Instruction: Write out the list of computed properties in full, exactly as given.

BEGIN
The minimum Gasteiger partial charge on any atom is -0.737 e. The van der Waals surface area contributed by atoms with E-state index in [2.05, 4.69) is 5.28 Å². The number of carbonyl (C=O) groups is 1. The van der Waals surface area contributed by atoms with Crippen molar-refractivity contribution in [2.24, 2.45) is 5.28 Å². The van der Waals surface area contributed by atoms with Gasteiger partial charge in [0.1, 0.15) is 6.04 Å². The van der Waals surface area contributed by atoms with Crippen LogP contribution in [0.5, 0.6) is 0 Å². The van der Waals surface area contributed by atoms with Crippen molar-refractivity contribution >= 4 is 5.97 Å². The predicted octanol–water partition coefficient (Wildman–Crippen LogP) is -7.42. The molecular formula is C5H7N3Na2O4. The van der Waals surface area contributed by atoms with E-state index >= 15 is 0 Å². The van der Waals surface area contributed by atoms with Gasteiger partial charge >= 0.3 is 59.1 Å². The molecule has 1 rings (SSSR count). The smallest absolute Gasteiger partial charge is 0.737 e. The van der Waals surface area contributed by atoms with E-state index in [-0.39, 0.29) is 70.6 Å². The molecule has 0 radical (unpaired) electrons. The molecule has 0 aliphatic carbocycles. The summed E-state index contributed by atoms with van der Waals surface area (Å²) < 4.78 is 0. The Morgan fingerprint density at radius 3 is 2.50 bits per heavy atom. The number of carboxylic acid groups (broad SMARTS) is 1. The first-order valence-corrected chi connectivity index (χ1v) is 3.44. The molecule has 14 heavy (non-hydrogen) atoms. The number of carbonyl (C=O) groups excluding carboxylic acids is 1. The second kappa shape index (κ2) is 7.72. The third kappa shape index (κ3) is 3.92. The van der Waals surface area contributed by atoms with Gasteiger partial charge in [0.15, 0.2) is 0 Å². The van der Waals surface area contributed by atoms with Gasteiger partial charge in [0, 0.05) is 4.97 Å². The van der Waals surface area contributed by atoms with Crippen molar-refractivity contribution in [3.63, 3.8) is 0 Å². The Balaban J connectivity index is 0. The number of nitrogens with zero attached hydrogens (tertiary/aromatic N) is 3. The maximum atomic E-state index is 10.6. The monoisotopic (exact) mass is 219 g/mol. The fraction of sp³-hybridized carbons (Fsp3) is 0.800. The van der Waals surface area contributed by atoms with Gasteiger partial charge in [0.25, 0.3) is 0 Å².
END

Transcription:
The minimum Gasteiger partial charge on any atom is -0.737 e. The van der Waals surface area contributed by atoms with E-state index in [2.05, 4.69) is 5.28 Å². The number of carbonyl (C=O) groups is 1. The van der Waals surface area contributed by atoms with Crippen molar-refractivity contribution in [2.24, 2.45) is 5.28 Å². The van der Waals surface area contributed by atoms with Gasteiger partial charge in [0.1, 0.15) is 6.04 Å². The van der Waals surface area contributed by atoms with Crippen LogP contribution in [0.5, 0.6) is 0 Å². The van der Waals surface area contributed by atoms with Crippen molar-refractivity contribution >= 4 is 5.97 Å². The predicted octanol–water partition coefficient (Wildman–Crippen LogP) is -7.42. The molecular formula is C5H7N3Na2O4. The van der Waals surface area contributed by atoms with E-state index >= 15 is 0 Å². The van der Waals surface area contributed by atoms with Gasteiger partial charge >= 0.3 is 59.1 Å². The molecule has 1 rings (SSSR count). The smallest absolute Gasteiger partial charge is 0.737 e. The van der Waals surface area contributed by atoms with E-state index in [-0.39, 0.29) is 70.6 Å². The molecule has 0 radical (unpaired) electrons. The molecule has 0 aliphatic carbocycles. The summed E-state index contributed by atoms with van der Waals surface area (Å²) < 4.78 is 0. The Morgan fingerprint density at radius 3 is 2.50 bits per heavy atom. The number of carboxylic acid groups (broad SMARTS) is 1. The first-order valence-corrected chi connectivity index (χ1v) is 3.44. The molecule has 14 heavy (non-hydrogen) atoms. The number of carbonyl (C=O) groups excluding carboxylic acids is 1. The second kappa shape index (κ2) is 7.72. The third kappa shape index (κ3) is 3.92. The van der Waals surface area contributed by atoms with Gasteiger partial charge in [0.15, 0.2) is 0 Å². The van der Waals surface area contributed by atoms with Gasteiger partial charge in [0, 0.05) is 4.97 Å². The van der Waals surface area contributed by atoms with Crippen molar-refractivity contribution in [3.63, 3.8) is 0 Å². The Balaban J connectivity index is 0. The number of nitrogens with zero attached hydrogens (tertiary/aromatic N) is 3. The maximum atomic E-state index is 10.6. The monoisotopic (exact) mass is 219 g/mol. The fraction of sp³-hybridized carbons (Fsp3) is 0.800. The van der Waals surface area contributed by atoms with Gasteiger partial charge in [0.25, 0.3) is 0 Å².